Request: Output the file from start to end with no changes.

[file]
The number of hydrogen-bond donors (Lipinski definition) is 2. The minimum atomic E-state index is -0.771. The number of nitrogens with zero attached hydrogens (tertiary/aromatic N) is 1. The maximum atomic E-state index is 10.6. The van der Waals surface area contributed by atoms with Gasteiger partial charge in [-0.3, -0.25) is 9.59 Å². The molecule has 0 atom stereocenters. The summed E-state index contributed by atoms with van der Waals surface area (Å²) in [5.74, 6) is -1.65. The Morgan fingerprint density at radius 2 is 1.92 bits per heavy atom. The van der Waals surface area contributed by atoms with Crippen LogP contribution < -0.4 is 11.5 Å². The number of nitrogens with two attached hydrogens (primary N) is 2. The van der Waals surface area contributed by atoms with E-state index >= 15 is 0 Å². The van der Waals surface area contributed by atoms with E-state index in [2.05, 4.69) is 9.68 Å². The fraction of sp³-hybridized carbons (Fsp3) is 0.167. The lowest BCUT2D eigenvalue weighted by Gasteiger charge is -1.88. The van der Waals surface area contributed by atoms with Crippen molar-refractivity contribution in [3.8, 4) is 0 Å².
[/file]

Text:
The number of hydrogen-bond donors (Lipinski definition) is 2. The minimum atomic E-state index is -0.771. The number of nitrogens with zero attached hydrogens (tertiary/aromatic N) is 1. The maximum atomic E-state index is 10.6. The van der Waals surface area contributed by atoms with Gasteiger partial charge in [-0.3, -0.25) is 9.59 Å². The molecule has 0 atom stereocenters. The summed E-state index contributed by atoms with van der Waals surface area (Å²) in [5.74, 6) is -1.65. The Morgan fingerprint density at radius 2 is 1.92 bits per heavy atom. The van der Waals surface area contributed by atoms with Crippen LogP contribution < -0.4 is 11.5 Å². The number of nitrogens with two attached hydrogens (primary N) is 2. The van der Waals surface area contributed by atoms with E-state index >= 15 is 0 Å². The van der Waals surface area contributed by atoms with E-state index in [2.05, 4.69) is 9.68 Å². The fraction of sp³-hybridized carbons (Fsp3) is 0.167. The lowest BCUT2D eigenvalue weighted by Gasteiger charge is -1.88. The van der Waals surface area contributed by atoms with Crippen molar-refractivity contribution in [3.8, 4) is 0 Å².